Their opulence ignores the various crises of the era. While countless peasants were displaced from their homes and died from starvation or rampant disease, the rich simply transitioned to sable-lined sleeves and mantels threaded with gold.

It’s dangerous to oversimplify historical narrative. But the parallels to our current situation are hard to ignore. Climate change is a looming threat, with deep social and political ramifications.

The ConversationYet for many, it remains a distant phenomenon, something that – beyond buying lighter, looser clothing – is easy to dismiss.

Lane Eagles, Ph.D. Candidate in Art History, University of Washington

This article was originally published on The Conversation. Read the original article.

Loving Vincent

The World’s First Fully Oil-Painted Film

[Jakarta, LTTW] “We cannot speak other than by our paintings” is a sentence from the last letter written by Vincent Van Gogh himself, which later inspired painter and film director Dorota Kobiela to create Loving Vincent, the world’s first fully oil-painted film about Vincent Van Gogh’s final days.

Derived from re-imagination of 94 Vincent Van Gogh’s original paintings; the filmmakers produced over 65,000 frames of oil paints on more than 800 canvases for the film. “Everything was a painting on canvas”, said Hugh Welchman, co-director of Loving Vincent.

They shot the film with real actors in live action combined with Computer Generated Layout Animatic as reference materials. The recorded film was then handed over to Painting Design Team, which consists of over 80 painters working at studios in Gdansk and Wroclaw. This team of painters meticulously turned each frames into a thick, expressive brushstrokes and colors mimicking Van Gogh’s painting style. Each frame was painted over and over for the movement of the shot.

“No tracing, no nothing. The opening shot, where we come down from Starry Night, took six hours per frame to paint. So you’re talking about two weeks to do a second. It might have taken 20 weeks to paint that 10-second shot – you’re looking at half a year of someone’s life”, said Welchman. Ten minutes fully oil-painted film is great, but for one and a half hours, it is breathtaking – especially when we are in the middle of technological advancement era.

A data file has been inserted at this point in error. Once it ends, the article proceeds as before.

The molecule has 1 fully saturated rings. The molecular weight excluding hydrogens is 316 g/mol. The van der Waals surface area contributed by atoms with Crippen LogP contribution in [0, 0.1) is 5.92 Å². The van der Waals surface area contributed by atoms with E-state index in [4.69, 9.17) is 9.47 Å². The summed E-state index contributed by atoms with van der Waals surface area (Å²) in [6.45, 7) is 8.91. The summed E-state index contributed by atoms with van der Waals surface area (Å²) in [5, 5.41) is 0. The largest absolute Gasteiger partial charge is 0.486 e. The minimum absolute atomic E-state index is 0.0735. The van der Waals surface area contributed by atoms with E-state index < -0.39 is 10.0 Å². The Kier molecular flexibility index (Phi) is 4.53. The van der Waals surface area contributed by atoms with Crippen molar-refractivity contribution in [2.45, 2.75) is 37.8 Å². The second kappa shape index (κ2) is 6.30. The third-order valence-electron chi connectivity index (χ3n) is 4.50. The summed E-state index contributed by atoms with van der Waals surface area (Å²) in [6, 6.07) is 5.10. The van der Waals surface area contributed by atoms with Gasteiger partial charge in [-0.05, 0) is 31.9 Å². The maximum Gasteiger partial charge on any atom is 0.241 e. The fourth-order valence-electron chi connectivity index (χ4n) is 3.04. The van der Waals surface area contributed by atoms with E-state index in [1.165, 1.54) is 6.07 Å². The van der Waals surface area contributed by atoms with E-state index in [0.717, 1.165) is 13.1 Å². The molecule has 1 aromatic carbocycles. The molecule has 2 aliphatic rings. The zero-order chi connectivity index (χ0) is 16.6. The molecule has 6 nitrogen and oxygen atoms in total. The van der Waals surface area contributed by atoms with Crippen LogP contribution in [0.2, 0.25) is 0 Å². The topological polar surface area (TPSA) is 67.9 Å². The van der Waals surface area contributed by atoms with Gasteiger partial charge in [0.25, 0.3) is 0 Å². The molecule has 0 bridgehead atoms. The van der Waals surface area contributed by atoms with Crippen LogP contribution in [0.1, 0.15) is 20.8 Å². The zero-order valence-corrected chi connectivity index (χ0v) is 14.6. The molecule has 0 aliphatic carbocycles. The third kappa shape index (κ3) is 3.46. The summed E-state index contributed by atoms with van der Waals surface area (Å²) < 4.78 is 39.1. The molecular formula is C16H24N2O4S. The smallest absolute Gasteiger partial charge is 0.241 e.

That’s why the filmmakers didn’t just succeed in making fully oil-painted animation, but also pushed the boundaries of filmmaking by combining conventional technique with today’s technology. Another thing that needs to be well-pondered is that the film story was created based on the interpretation of Van Gogh’s paintings and letters, thus the filmmakers must also interpret each paintings and letters, and how one relates to the other. This is the reason why Loving Vincent leaves us flabbergasted.

Loving Vincent’s Official Trailer via Youtube

According to its official website, Loving Vincent took more than 6 years to complete.

The movie was released on September 22, 2017 in the US, followed by screenings and events in North and South America, Europe, Africa, Asia, and Oceania (Australia and New Zealand) until early 2018.

If you’re still curious about how the film was made, you shouldn’t miss the Loving Vincent exhibition at Noordbrabans Museum in Den Bosch, Netherlands. The exhibition runs until January 28, 2018.


Sources: Loving Vincent Official Website and The Guardian

In Jakarta, Solving Problems with New Tech Tools and People Power

Foreword from Listen To The World

Is digital technology the solution to our problems? Big cities around the world have been overwhelmed with new, ever increasing problems, especially in developing countries. The problems are varied: unbearable traffic congestions, air pollution, corruption, poor societal integration, lack of trust, and identity crisis. For that, we need solutions.

With today’s technological advancement, it is only right if those cities turn to technology to solve their problems. One of the cities is Jakarta, the capital city of Indonesia.

 Jakarta makes use of the digital technology to answer various problems. It has created e-budgeting, e-musrenbang, e-ID, and so on. The question remains, however, if this advanced technology is really the way out of it.

The data of e-budgeting and e-musrenbang (digital platform of budgeting and development planning) are stored online to ensure transparency, making it available for all to see. Beside making budgeting and planning efficient, this technology is also believed to be able to prevent corruption. It’s a good solution, but is it enough?

On the other hand, Singapore remains the only Asian countries that made the list of top ten ‘corruption-free’ countries in the world without the use of e-budgeting system.

Perhaps e-budgeting could eliminate the chance for corruption, but it is still questionable whether it would change the corrupt mentality. The e-ID Card project in Jakarta is the proof.

Another digital application created by Jakarta City Administration is Qlue, a platform through which people of Jakarta can submit their complaints for any disruptions such as broken roads, garbage problems, etc. – online. It’s a good solution, but is it enough?

Is this application enough to make society more independent in solving their own problems and work hand in hand to look after their own neighbourhood and city? Who knows?